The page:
• Bushwhackers: Guerrilla Warfare, Manhood, and the Household in Civil War Missouri by Joseph M. Beilein Jr. (Kent St Univ Pr, 2016).
This is an interesting looking social, military, cultural, and material study of Missouri bushwhackers. Beilein "looks at the ways in which several different bands of guerrillas across Missouri conducted their war in concert with their households and their female kin who provided logistical support in many forms." He also "provides a close examination of how these warriors imagined themselves as fighters, offering a brand-new interpretation that gets us closer to seeing how the men and women who participated in the war in Missouri must have understood it."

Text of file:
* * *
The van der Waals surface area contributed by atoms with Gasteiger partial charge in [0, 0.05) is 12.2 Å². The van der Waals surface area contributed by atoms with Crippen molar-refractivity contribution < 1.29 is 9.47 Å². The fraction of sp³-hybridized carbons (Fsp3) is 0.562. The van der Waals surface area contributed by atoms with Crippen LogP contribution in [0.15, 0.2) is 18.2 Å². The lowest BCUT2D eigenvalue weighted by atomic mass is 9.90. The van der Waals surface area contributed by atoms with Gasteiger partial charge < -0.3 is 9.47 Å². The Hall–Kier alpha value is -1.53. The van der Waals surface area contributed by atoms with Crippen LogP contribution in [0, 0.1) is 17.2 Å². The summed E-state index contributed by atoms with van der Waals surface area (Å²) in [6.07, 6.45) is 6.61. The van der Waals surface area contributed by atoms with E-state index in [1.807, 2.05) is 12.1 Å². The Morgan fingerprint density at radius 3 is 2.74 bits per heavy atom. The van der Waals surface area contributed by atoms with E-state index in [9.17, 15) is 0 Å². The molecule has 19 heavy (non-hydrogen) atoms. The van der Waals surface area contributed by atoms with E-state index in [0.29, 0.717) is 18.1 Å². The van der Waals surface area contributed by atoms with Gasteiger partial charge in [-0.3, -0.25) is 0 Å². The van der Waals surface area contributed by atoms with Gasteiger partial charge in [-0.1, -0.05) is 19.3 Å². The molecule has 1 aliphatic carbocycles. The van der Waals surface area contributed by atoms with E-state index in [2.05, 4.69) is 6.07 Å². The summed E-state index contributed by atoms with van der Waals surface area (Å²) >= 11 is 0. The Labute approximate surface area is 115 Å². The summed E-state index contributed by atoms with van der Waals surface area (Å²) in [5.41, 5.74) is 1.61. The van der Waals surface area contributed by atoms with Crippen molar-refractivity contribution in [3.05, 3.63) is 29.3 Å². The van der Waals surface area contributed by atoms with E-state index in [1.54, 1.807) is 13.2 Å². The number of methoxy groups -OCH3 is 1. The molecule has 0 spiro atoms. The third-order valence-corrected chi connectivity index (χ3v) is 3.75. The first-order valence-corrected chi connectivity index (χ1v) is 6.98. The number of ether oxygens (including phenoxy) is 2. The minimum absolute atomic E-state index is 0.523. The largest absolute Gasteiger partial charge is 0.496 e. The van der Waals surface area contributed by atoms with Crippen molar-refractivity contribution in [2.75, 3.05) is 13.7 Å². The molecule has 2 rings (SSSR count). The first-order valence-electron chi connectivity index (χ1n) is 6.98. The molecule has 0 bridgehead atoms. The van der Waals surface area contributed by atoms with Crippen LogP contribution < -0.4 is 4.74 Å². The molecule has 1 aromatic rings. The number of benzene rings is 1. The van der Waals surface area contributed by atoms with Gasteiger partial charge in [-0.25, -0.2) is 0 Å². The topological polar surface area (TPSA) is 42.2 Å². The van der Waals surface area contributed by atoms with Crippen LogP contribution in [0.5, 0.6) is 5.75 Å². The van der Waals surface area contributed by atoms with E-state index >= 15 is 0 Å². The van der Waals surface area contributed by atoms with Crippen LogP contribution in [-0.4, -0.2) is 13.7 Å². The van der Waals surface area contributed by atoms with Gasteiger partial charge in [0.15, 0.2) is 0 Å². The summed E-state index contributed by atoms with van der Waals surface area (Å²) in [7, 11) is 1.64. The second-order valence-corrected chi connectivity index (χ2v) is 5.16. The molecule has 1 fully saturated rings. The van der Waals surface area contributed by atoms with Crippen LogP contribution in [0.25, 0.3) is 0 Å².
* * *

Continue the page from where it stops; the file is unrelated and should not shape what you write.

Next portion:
"Beilein answers some of the tough questions: Why did men fight as guerrillas? Where did their tactics come from? What were their goals? Why were they so successful? Bushwhackers demonstrates that the guerrilla war in Missouri was not just an opportunity to settle antebellum feuds, nor was it [ed.: like historian Michael Fellman argued in his classic study "Inside War"] some collective plummet by society into a state of chaotic bloodshed. Rather, the guerrilla war was the only logical response by men and women in Missouri, and one that was more in keeping with their worldview than the conventional warfare of the day."